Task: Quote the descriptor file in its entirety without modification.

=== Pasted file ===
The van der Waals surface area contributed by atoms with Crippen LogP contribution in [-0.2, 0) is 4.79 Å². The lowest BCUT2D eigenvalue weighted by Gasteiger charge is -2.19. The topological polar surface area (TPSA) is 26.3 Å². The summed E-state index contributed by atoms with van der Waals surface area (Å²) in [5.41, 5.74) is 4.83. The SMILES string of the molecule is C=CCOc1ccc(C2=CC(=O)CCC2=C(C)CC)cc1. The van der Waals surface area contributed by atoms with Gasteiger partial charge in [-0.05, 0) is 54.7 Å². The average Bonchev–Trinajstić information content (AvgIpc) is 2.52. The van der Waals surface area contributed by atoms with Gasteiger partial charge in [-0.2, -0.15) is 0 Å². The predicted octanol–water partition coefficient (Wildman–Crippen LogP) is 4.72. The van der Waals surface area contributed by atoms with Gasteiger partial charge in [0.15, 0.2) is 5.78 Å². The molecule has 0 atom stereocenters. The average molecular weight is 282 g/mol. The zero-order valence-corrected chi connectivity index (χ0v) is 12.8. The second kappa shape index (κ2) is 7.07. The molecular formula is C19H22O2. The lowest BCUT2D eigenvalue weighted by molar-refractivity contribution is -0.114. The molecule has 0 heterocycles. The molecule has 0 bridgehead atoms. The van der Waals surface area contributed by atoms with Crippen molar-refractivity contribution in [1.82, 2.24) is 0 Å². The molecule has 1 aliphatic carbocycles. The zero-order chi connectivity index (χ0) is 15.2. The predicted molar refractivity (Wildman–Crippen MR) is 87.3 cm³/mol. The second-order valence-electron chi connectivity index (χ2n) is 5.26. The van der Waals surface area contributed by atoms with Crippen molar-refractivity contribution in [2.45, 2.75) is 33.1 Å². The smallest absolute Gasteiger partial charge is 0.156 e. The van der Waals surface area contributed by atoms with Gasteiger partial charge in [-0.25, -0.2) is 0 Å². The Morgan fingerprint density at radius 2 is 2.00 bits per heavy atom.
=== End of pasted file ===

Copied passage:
The van der Waals surface area contributed by atoms with Crippen LogP contribution in [-0.2, 0) is 4.79 Å². The lowest BCUT2D eigenvalue weighted by Gasteiger charge is -2.19. The topological polar surface area (TPSA) is 26.3 Å². The summed E-state index contributed by atoms with van der Waals surface area (Å²) in [5.41, 5.74) is 4.83. The SMILES string of the molecule is C=CCOc1ccc(C2=CC(=O)CCC2=C(C)CC)cc1. The van der Waals surface area contributed by atoms with Gasteiger partial charge in [-0.05, 0) is 54.7 Å². The average Bonchev–Trinajstić information content (AvgIpc) is 2.52. The van der Waals surface area contributed by atoms with Gasteiger partial charge in [-0.2, -0.15) is 0 Å². The predicted octanol–water partition coefficient (Wildman–Crippen LogP) is 4.72. The van der Waals surface area contributed by atoms with Gasteiger partial charge in [0.15, 0.2) is 5.78 Å². The molecule has 0 atom stereocenters. The average molecular weight is 282 g/mol. The zero-order valence-corrected chi connectivity index (χ0v) is 12.8. The second kappa shape index (κ2) is 7.07. The molecular formula is C19H22O2. The lowest BCUT2D eigenvalue weighted by molar-refractivity contribution is -0.114. The molecule has 0 heterocycles. The molecule has 0 bridgehead atoms. The van der Waals surface area contributed by atoms with Crippen molar-refractivity contribution in [1.82, 2.24) is 0 Å². The molecule has 1 aliphatic carbocycles. The zero-order chi connectivity index (χ0) is 15.2. The predicted molar refractivity (Wildman–Crippen MR) is 87.3 cm³/mol. The second-order valence-electron chi connectivity index (χ2n) is 5.26. The van der Waals surface area contributed by atoms with Crippen molar-refractivity contribution in [2.45, 2.75) is 33.1 Å². The smallest absolute Gasteiger partial charge is 0.156 e. The van der Waals surface area contributed by atoms with Gasteiger partial charge in [-0.25, -0.2) is 0 Å². The Morgan fingerprint density at radius 2 is 2.00 bits per heavy atom.